500s (decade)

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Millennium: 1st millennium
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Events[edit]

500

By place[edit]

Byzantine Empire[edit]
Britannia[edit]
Europe[edit]
Africa[edit]
Asia[edit]
Mesoamerica[edit]
  • Tikal is founded (approximate date).
  • Uxmal is founded (approximate date).

By topic[edit]

Religion[edit]

501


By place[edit]

Britannia[edit]
Europe[edit]
Asia[edit]
Mesoamerica[edit]

By topic[edit]

Medicine[edit]
Religion[edit]
  • Pope Symmachus, accused of various crimes by secular authorities who support an ecclesiastical opponent, asserts that the secular ruler has no jurisdiction over him. A synod held in 502 will confirm that view.


502

By place[edit]

Byzantine Empire[edit]
Europe[edit]
China[edit]

By topic[edit]

Arts and sciences[edit]
  • The Persian philosopher Mazdak declares private property to be the source of all evil.
Literature[edit]
Religion[edit]

503


Byzantine Empire[edit]

Palestine[edit]

Europe[edit]


504

By place[edit]

Byzantine Empire[edit]
Europe[edit]
Mesoamerica[edit]
  • A major expansion of Copán's ceremonial center, the Acropolis complex, is undertaken by B'alam Nehn (Waterlily Jaguar), the seventh ruler (ajaw) of the southeastern Maya city (approximate date).

By topic[edit]

Religion[edit]

505


By place[edit]

Byzantine Empire[edit]
Europe[edit]


506


By place[edit]

Byzantine Empire[edit]
Europe[edit]

By topic[edit]

Religion[edit]

507


By place[edit]

Byzantine Empire[edit]
Europe[edit]
Asia[edit]
Mesoamerica[edit]


508


By place[edit]

Byzantine Empire[edit]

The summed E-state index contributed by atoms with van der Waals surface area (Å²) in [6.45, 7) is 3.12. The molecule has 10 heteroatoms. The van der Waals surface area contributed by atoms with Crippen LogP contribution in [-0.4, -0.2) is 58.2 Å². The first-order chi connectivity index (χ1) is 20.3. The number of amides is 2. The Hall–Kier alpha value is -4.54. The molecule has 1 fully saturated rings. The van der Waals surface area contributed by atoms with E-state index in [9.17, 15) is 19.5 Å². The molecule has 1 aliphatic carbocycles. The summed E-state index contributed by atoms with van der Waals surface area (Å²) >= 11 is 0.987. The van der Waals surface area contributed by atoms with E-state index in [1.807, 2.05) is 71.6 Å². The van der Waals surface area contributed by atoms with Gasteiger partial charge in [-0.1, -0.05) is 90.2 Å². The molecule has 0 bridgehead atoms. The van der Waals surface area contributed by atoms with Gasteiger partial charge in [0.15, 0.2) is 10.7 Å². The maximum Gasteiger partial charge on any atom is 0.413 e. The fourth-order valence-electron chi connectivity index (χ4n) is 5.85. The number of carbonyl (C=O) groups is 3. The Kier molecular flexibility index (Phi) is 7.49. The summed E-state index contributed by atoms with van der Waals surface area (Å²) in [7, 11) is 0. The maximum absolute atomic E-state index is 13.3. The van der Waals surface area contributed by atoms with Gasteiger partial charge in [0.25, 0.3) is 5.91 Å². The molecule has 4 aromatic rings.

Britannia[edit]
Europe[edit]


509


By place[edit]

Europe[edit]
  • Clovis I (Chlodowech) becomes the first Catholic king of the Franks, uniting all the Frankish tribes under his rule. He controls an immense territory in Gaul (modern France), and delivers a major blow for the Church against the Arian heresy.


Significant people[edit]

Births[edit]

Deaths[edit]

  • Romulus Augustulus. Western Roman emperor. He had been deposed in 476, and spend the rest of his life in retirement. Last mentioned alive in 507, by which time he was probably the last surviving Western Roman emperor. The Western Roman Empire itself had largely ended as a political entity in the 470s and 480s.

References[edit]

  1. ^ Gregory of Tours, History, 2.32
  2. ^ Peter Heather, The Goths (Oxford: Blackwell, 1996), p. 231
  3. ^ Gregory of Tours, History, 2.33
  4. ^ Greatrex & Lieu 2002, p. 62
  5. ^ Greatrex & Lieu 2002, p. 63
  6. ^ Greatrex & Lieu 2002, pp. 69–71
  7. ^ John Binns, Ascetics and ambassadors of Christ: the monasteries of Palestine, 314-631. p.113; Frank R. Trombley, J. W. Watt, The chronicle of pseudo-Joshua (the margain) p.108; Cyril of Scythopolis, Life of John the Hesychast, p.211. 15-20
  8. ^ Priscus. Excerpta de legationibus. Ed. S. de Boor. Berolini, 1903, p. 586
  9. ^ Greatrex, Geoffrey; Lieu, Samuel N. C., eds. (2002). The Roman Eastern Frontier and the Persian Wars: a narrative sourcebook. London: Routledge and Kegan Paul. p. 74. 
  10. ^ Collins, Roger (2004). Visigothic Spain, 409–711. Oxford: Blackwell Publishing. p. 35. ISBN 0-631-18185-7. 
  11. ^ Richards, Jeffrey (1979). The Popes and the Papacy in the Early Middle Ages. London: Routledge and Kegan Paul. ISBN 0710000987. 
  12. ^ Davies, Raymond, ed. (1989). The Book of Pontiffs (Liber Pontificalis): the ancient biographies of the first ninety Roman bishops to AD 715. Liverpool University Press. ISBN 0853232164. 
  13. ^ Essential Histories, Rome at War AD 293–696 (p. 52). Michael Whitby, 2002. ISBN 1-84176-359-4
  14. ^ Cohen, Roger. "Return to Bamiyan", The New York Times, October 29, 2007. Accessed October 29, 2007.
  15. ^ Pryor & Jeffreys 2006, p. 13
  16. ^ Hampshire County Council
  17. ^ Stratton, J.M. (1969). Agricultural Records. John Baker. ISBN 0-212-97022-4.